A challah that’s more like a rustic country bread

I’ve been thinking lately about the beautiful Kiddush cups we use to sanctify the Sabbath and other holy days.

There are many styles of Kiddush cups — from the simple to the sublime. Some years back, the Contemporary Jewish Museum in San Francisco had an impressive competition and displayed some of these much loved chalices.

In our home, our favorite Kiddush cup was given to us as a gift. It is sleek and modern, with a delicate form but a sturdy presence.

Just as there are many styles of Kiddush cup, there are also many styles of wine. After Kiddush, we say the blessing over the challah. We prefer water challah, which is not sweet and uses no egg wash. It resembles a rustic country bread in texture and taste. For best results, use bread flour, widely available in supermarkets, and not all-purpose flour.

Water Challah

Makes 2 loaves

1 packet dry yeast (2¼ tsp. or ¼ oz.)

2 cups warm water

1 tsp. sugar

4½ cups unbleached bread flour, plus flour for the work surface

2½ tsp. kosher or sea salt

1 Tbs. extra-virgin olive oil

photo/ed anderson

In a large bowl, add the yeast to the warm water and mix gently with your fingertips. Add sugar and mix, using your fingers as well. Set aside until liquid begins to foam, about 15 minutes.

While yeast is hydrating, in another large bowl, use a fork or whisk to mix the flour and the salt, then add ½ cup at a time to the yeasted water while stirring with a wooden spoon. If the flour becomes too thick to stir, massage the dough with your hands to consolidate.

Turn out the dough onto a floured flat surface. The dough should be very moist, so use extra flour to keep it from sticking to work surface or your hands. To knead dough, use the heel of one hand to push dough forward. Then use both hands to fold it back onto itself. Knead until the dough firms up but is still elastic, 5 to 7 minutes. (Use additional flour to prevent sticking.)

Lightly coat the bowl that the ingredients were originally mixed in with the 1 tsp. of olive oil. Place the dough in the bowl and flip it over to coat both sides with oil. Cover the bowl with a damp kitchen towel or plastic wrap. Let the dough rise until it has doubled in size, about 1½ hours.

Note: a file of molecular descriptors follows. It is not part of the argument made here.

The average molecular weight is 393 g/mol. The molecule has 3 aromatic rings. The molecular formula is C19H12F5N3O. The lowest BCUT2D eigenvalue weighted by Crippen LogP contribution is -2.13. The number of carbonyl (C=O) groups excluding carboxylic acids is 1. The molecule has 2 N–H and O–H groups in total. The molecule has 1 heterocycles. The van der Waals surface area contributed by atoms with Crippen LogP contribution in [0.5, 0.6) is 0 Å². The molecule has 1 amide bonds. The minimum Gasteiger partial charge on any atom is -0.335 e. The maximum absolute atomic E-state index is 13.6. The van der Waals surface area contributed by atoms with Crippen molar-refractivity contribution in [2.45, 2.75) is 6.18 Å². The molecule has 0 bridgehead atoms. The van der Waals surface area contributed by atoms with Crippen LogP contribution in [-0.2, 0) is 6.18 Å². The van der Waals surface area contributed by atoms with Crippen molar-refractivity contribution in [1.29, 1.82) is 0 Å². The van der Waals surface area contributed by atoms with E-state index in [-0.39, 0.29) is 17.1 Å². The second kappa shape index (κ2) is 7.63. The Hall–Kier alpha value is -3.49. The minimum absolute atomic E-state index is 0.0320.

Without taking the dough out of the bowl, pull one side up and fold onto the top the rest of the dough. Repeat 2 or 3 times. Cover again and let the dough rise until it has doubled again, about 45 minutes.

Preheat the oven to 500 degrees. (If using a baking stone, set the baking stone in the oven on the middle rack.)

Turn out the dough onto a floured, flat surface. Dust it liberally with flour to keep your hands from sticking. (Do not punch the dough down. You want it to retain as many air pockets as possible.) Cut the dough in half and then cut each half into 3 equally-sized pieces. Use your hands to shape each into a 12- to 15-inch long strand. Try to keep all six strands approximately the same length. You’ll use 3 strands for each loaf.

Pinch 3 strands together at one end and tuck the end under. Braid the bread as you would 3 locks of hair. Fold one strand over the middle strand. Then fold the remaining outside strand over what has become the middle strand, alternating strands until you reach the end.

If using a baking stone, pull the hot stone out of the oven and set it on the stovetop and place the two loaves on the stone. Or use a non-stick baking or cookie pan. Bake for 20 minutes on the middle rack. Reduce the heat to 400 degrees and bake until the loaves are golden brown, about 20 more minutes. Each loaf should sound hollow when tapped on the bottom.

Let cool on a wire rack.

Jodie Morgan

Jodie Morgan is a co-owner of Covenant Winery in Berkeley and has co-authored eight cookbooks with her husband, Jeff Morgan. Their latest is “The Covenant Kitchen: Food and Wine for the New Jewish Table.”